Labour’s candidate in Worsley and Eccles has said it is “wrong” to use the green belt to build “luxury” homes.

Michael Wheeler, 39, argued that two housing schemes by Peel Land in the area will not include enough affordable properties to help with Salford’s housing crisis.

Peel is currently building more than 1,000 new homes on Mosley Common, on the border of Salford and Wigan, with a further 295 homes planned on land east of Boothstown next to RHS Garden Bridgewater.

Residents in Boothstown recently told the Local Democracy Reporting Service (LDRS) that the area can’t handle more homes because local services are too stretched – with not enough dentists, doctors, or schools.

Locals also raised concerns over the affordability of the 295 homes planned by Peel, with the majority of these set to have four or five-bedrooms.

The scheme is located on green belt land being released under a Greater Manchester-wide housing programme – Places for Everyone – which Labour-run Salford council was the first in the region to adopt despite Conservative opposition.

But so far more than 1,400 objections have been sent to Salford council over Peel’s Boothstown plans.

Mr Wheeler, who grew up in the Worsley and Eccles constituency, said that while new developments are needed to tackle the housing crisis in Salford, they have to be at affordable prices.

He told the LDRS: “We’re facing a housing crisis so somewhere there needs to be more housing for people. It’s a genuine crisis and it is wrong that the aspirations of homeownership for many young people is just off the table.

“But when you look at these developments in particular, they are not affordable homes, they are not first-time-buyer homes, they’re not starter homes, they are going to do very little, if not nothing, to tackle that crisis.

“The vast majority of these developments are four-bed or five-bed luxury homes. In that circumstance, I think those developments are wrong.

“Green space is incredibly important and we need to do whatever we can to protect it. That needs to be balanced against the very real housing crisis.

“If someone was to come forward with genuine plans for social homes, new council homes like Salford is building, affordable homes, then we would have to take a long hard look at it and around the appropriateness of any development, but there are still places where even that might be inappropriate.”

The Worsley and Eccles constituency covers a number of semi-rural towns and villages in the borough of Salford such as Boothstown, as well as districts from the Astley Mosley Common area which falls under the borough of Wigan.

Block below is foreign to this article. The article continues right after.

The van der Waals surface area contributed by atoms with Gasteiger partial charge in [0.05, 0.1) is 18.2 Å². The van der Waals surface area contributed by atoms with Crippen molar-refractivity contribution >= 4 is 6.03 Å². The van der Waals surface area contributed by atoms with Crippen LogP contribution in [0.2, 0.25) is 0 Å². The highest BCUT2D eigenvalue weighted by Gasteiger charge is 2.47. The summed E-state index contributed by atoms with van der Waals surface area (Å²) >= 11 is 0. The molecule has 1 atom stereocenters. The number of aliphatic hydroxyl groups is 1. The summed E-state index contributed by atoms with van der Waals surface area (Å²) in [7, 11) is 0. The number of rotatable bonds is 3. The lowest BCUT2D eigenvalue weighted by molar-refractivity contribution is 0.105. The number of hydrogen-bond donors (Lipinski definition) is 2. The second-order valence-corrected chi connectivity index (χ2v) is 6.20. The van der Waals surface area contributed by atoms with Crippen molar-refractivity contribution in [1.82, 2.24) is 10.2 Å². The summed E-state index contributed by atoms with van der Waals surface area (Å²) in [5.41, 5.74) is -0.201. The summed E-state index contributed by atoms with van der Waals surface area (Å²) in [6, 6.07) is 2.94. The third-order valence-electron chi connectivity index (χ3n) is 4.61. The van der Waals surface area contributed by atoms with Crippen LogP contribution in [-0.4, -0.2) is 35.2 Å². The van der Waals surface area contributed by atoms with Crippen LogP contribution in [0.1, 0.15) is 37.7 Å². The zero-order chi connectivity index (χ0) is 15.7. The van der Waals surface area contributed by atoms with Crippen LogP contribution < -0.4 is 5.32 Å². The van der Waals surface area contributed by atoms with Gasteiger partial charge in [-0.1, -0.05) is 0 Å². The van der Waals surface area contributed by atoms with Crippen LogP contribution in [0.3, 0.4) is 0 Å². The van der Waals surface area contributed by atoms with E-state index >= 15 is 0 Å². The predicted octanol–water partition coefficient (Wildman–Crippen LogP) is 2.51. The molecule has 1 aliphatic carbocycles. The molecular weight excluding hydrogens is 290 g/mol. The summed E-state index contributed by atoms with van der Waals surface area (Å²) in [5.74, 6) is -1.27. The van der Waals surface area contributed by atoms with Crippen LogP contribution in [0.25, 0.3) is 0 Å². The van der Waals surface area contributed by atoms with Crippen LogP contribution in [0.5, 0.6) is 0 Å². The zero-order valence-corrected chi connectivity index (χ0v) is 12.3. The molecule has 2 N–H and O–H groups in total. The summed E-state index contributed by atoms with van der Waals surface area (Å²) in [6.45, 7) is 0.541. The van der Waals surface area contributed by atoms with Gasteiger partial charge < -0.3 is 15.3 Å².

Average house prices in Boothstown are more than £300,000 according to real estate firm Rightmove – nearly double the £168,000 in Langworthy, central Salford.

Around 20 percent of Peel’s planned 295 homes next to RHS Garden Bridgewater are set to be designated as affordable, with a financial contribution from the firm providing a further 30pc as ‘off-site provision.’

For the homes being built at Mosley Common, around 25pc are affordable according to planning documents.

Alongside Peel’s housing developments, Salford council is planning to build 600 new homes for social rent, through its own development-arm Dérive.

But Mr Wheeler, a former councillor, added that new private developments in the borough without enough affordable homes or services for residents are creating more problems than they solve.

He said: “Services are important, we see the new development at Mosley Common where there is a big new health centre, there was funding to expand the local primary school, there were shops and facilities put in, which doesn’t mitigate all of the issues around a very rapidly increasing population, but it’s the sort of approach that’s the minimum that must be taken to make new developments at least sustainable.

“What we’re seeing at the minute isn’t doing anything to resolve any of our problems, it’s probably causing more.

“This is where you come to Labour’s manifesto and the national plans, they’re committed to looking at the planning system, committed to tackling the housing crisis, but at a very strategic level, not ad hoc developments done in the best interests of the developers.

“It needs to be in the best interests of local people, people that are struggling to get on the housing ladder, and the people that are struggling to find any sort of home at all.”

A spokesperson for Peel Land said: “The Mosley Common and East Boothstown sites are now allocated under Places for Everyone as part of Wigan and Salford Councils’ respective development plans.

“The principle of developing the sites for new family and affordable homes and supporting infrastructure and green space is now clearly established and our proposals seek to deliver in line with those adopted policies.

“We would be pleased to meet with Mr Wheeler to explain the proposals and understand his concerns if he is elected as the local MP.”